To the Editor:
We read with interest the retrospective analysis by Goldman et al (1). The authors attempt to determine the minimum number of procedures required for proficiency in oocyte retrieval (OR). Assessing and classifying the technical competence of a trainee objectively is quite difficult for two reasons: first, there is no clear definition of “competence,” as operative skill is a combination of knowledge, judgment, and technical ability (2). Second, the success of an OR depends on additional parameters, such as patient, nurse and embryologist compliance. We would like to share our thoughts on their work.
In cases of ORs, competence can be measured quantitatively. However, we are in agreement with the authors that there is a lack of structured assessments and limited acceptance of those which exist. In this study, the CUSUM methodology–reported by them (1)–could be used in their trial to accurately indicate when the trainee learning curve is complete, adding a qualitative element to their assessment.
The investigators adopted a proficiency score utilizing follicles ≥12 mm: we cannot be certain if, at that diameter, an oocyte exists for sure and that therefore its retrieval could be used to define trainees’ competence (3). For that reason, we feel it would be better to employ diameters of >14mm as a quantitative assessment tool. In addition, the score was calculated based on the ratio between oocytes retrieved to those expected. Parameters such as the suction pressure at recovery, the technique itself (use and number of flushings, type of puncturing the ovary, the operative time), the nurse’s and embryologists’ ability of locating and manipulating the oocyte and the operative room conditions are equally important and play a distinct role during an OR. We would thus suggest implantation, clinical pregnancy or, ultimately, live-birth rate as more significant primary outcomes.
Moreover, we would propose that supplementary data on complications during OR have to be taken into account. Although rare, during training they are a significant endpoint. Pain scores, vaginal or intraperitoneal bleeding, organs’ injuries, infections or pelvic abscesses and need for an extra surgery (4) are complications that could improve and solidify the assessment scheme credibility. The latter could be further improved upon with a larger number and especially the randomization of the trainees in a well-designed RCT, so that conclusions would be more robust.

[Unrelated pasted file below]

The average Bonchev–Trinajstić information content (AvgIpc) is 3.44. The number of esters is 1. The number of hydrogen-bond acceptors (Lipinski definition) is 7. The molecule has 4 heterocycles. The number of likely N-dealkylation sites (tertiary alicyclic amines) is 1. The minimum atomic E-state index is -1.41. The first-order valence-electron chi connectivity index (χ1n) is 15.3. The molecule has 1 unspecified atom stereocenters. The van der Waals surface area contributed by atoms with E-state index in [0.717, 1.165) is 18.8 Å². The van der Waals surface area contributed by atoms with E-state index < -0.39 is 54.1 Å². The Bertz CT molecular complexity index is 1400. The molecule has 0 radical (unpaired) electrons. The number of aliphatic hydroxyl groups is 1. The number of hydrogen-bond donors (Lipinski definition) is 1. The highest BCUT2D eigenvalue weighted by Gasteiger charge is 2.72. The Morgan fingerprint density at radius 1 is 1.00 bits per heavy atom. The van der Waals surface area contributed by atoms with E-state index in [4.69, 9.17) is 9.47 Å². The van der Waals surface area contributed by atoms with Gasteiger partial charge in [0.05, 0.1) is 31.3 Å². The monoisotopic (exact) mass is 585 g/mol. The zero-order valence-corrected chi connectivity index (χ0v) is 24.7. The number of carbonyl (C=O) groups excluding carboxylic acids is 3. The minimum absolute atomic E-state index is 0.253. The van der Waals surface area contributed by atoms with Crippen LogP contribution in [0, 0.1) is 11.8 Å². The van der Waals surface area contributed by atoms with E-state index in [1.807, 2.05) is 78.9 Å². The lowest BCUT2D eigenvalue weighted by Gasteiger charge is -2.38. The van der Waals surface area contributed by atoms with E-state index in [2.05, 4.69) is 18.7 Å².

Finally, we would like to comment on the operative conditions that the assessment took place. Exclusion of difficult cases constitutes an environment we feel is removed from clinical reality. The real meaning of training clinicians is to render them capable to handle the difficult situations independently. In many Assisted Reproduction Units the OR is performed under conscious sedation delivered by the provider, with the husband sitting next to the patient, a nurse and an embryologist participating in the procedure, while time is of the essence, creating a demanding and stressful environment.
We appreciate the effort made by authors to assess the competence in a data driven fashion. Nevertheless, perception, integration, and automatization are the three steps required to develop technical competence (5). Trainees’ development into competent specialists entails acquisition of both cognitive and motor skills (2), together with communicational properties.
Charalampos Siristatidis, M.D., Ph.D.
Antonis Lykakis, M.D.
Charalampos Chrelias, M.D., Ph.D.
University of Athens
1. Goldman KN, Moon KS, Yauger BJ, Payson MD, Segars JH, Stegmann BJ. Proficiency in oocyte retrieval: how many procedures are necessary for training? Fertil Steril 2011;95:2279-82.
2. Kenton K. How to Teach and Evaluate Learners in the Operating Room. Obstet Gynecol Clin North Am 2006;33:325-32.
3. Wittmaack FM, Kreger DO, Blasco L, Tureck RW, Mastroianni JL, Lessey BA. Effect of follicular size on oocyte retrieval, fertilization, cleavage, and embryo quality in in vitro fertilization cycles: a 6-year data collection. Fertil Steril 1994;62:1205-10.
4. Ludwig AK, Glawatz M, Griesinger G, Diedrich K, Ludwig M. Perioperative and post-operative complications of transvaginal ultrasound-guided oocyte retrieval: prospective study of >1000 oocyte retrievals. Hum Reprod 2006;21:3235-40.
5. Kopta JA. An approach to the evaluation of operative skills. Surgery 1971;70:297-303.
Published online in Fertility and Sterility doi:10.1016/j.fertnstert.2011.08.030
The Authors Respond: